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Review of Repair and Reconstruction of Traumatic Deficiency of Triceps

Although triceps tendon ruptures are not common (less than 1 percent of all tendon ruptures), they must be managed through repair and reconstruction. This article reviews the historical perspective of repair and current repair techniques.

Surgical repair of triceps tendon ruptures were reported as early as 1957. In the first of two reports, the authors reviewed the procedures, the first which involved drilling holes in the olecranon (the bony tip of the elbow) and threading braided stainless steel wire. The second involved creating a periosteal (membrane) flap over the olecranon area and stitching the remaining part of the triceps with a stainless steel suture material.

Later on, in the 60s, surgeons repaired the rupture but didn't recommend using sutures through the olecranon. They did recommend using an absorbable material to do the repair and then to immobilize the arm for several weeks after. Other surgeons wanted shorter immobilization periods, so they experimented with stronger materials and techniques.

Whether surgery was indicated depends on how the injury occurred and the damage sustained. Indications for surgery include significant muscle weakness and the patients' dependence on the triceps strength, for work or use of a wheelchair, for example. Contraindications include infection and significant comorbidities that would make surgery too risky.

Where surgery is not indicated, non-operative treatments are available, but can have a failure rate of up to 40 percent if patients use their upper arms for strenuous activities.

Preoperative planning involves determining the extent of the injury and if patients have any tendon-debilitating comorbidities, such as steroid use, rheumatoid arthritis, renal failure, or diabetes.

The surgical repair used now involves advancement of triceps with placement of a locking nonabsorbable suture through the tendon and passing these through drill holes in the olecranon. If necessary, the tendon may be reconstructed using a hamstring tendon autograft (tissue from the patient) or Achilles tendon allograft (donated tissue).

Following surgery, the patient's arm is immobilized in a 90 degree angle for 24 hours. After the 24 hours, the dressing is removed and the patient's arm is placed in a sling. Full active elbow range of motion will be permitted at four to six weeks if the repair seems secure, although lifting weight is limited to five pounds during that period. No forced lifting or lifting weights over 10 pounds is permitted before the eighth or tenth week after surgery. At three months follow-up, if all seems fine, the patient is allowed to resume normal daily activities, with heavy lifting and full extension strength allowed at six months after surgery.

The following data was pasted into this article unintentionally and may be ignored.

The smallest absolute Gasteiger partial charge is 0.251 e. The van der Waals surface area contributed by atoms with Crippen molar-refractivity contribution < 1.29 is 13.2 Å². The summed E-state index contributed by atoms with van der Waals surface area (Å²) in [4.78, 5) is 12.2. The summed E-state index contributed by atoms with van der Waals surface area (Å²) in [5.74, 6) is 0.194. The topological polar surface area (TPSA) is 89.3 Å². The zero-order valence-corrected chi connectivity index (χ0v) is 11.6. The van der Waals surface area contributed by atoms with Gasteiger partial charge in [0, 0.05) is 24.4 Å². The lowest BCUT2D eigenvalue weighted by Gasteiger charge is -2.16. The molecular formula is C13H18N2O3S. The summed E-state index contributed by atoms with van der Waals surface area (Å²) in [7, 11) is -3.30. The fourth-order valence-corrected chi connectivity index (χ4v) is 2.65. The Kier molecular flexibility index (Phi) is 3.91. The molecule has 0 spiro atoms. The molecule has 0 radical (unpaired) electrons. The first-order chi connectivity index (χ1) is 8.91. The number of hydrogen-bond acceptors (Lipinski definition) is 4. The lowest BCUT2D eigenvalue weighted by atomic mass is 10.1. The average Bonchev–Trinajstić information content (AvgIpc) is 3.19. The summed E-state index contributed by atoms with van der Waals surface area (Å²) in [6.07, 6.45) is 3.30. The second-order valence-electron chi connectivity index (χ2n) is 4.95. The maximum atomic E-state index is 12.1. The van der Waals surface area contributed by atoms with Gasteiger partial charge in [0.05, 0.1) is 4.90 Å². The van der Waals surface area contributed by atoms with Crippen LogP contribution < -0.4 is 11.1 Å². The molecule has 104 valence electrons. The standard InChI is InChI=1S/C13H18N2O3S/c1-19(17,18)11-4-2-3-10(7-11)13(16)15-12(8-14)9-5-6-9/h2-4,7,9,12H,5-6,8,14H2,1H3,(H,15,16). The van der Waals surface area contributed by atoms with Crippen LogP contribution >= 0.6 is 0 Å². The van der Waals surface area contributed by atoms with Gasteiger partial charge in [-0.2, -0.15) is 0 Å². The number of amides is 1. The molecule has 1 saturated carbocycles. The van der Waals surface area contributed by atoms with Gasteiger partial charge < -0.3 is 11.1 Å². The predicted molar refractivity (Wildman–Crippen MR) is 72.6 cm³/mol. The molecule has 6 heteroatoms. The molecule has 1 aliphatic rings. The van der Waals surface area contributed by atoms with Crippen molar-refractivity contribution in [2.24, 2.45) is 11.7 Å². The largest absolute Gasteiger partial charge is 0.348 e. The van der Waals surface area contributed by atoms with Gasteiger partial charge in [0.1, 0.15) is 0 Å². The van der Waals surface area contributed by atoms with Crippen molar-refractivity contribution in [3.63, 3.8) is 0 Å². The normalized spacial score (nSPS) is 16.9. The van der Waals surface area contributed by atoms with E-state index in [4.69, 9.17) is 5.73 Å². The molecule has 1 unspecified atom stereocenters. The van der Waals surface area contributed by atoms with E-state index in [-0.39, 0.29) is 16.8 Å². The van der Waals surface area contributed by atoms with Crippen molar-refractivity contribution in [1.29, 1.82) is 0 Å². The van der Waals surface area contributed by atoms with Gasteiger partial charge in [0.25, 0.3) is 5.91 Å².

If there is a question as to how secure the repair is, more care is given up to the sixth week as to the amount of flexion allowed.

If a ruptured tendon results in very little tendon tissue to work with, there are two techniques of reconstruction that can be used, the choice depending on the site of the rupture, the remaining tissue and its quality. The choice is between the autogenous hamstring tendon (used if some triceps tendon is present but of poor quality) or Achilles tendon allograft if the defect in the muscle or tendon is massive and/or the there is a problem with the olecranon.

Management after these repairs include the splinting of the arm at 30 degrees for 24 hours and only gentle, passive assisted range of motion is allowed during the first four to six weeks after surgery. At six weeks, active flexion and extension can begin but not forced extension until after 12 weeks. At this point, no weight higher than 10 pounds is permitted although gradual use of the arm for daily living activities is allowed. At six months, the patients can begin gradually increasing the extension strength. It can take up to 12 months for full recovery.

Complications to the surgeries include infection, rerupture, ulnar neuropathy, extensor lag or weakness, or continued pain.


Rafael J. Sierra and Scott P. Steinmann. Repair and reconstruction of traumatic deficiency of the triceps. In Current Orthopedic Practice. May/June 2008. Vol. 19. No. 3. Pp. 280-288.

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*Disclaimer:* The information contained herein is compiled from a variety of sources. It may not be complete or timely. It does not cover all diseases, physical conditions, ailments or treatments. The information should NOT be used in place of visit with your healthcare provider, nor should you disregard the advice of your health care provider because of any information you read in this topic.
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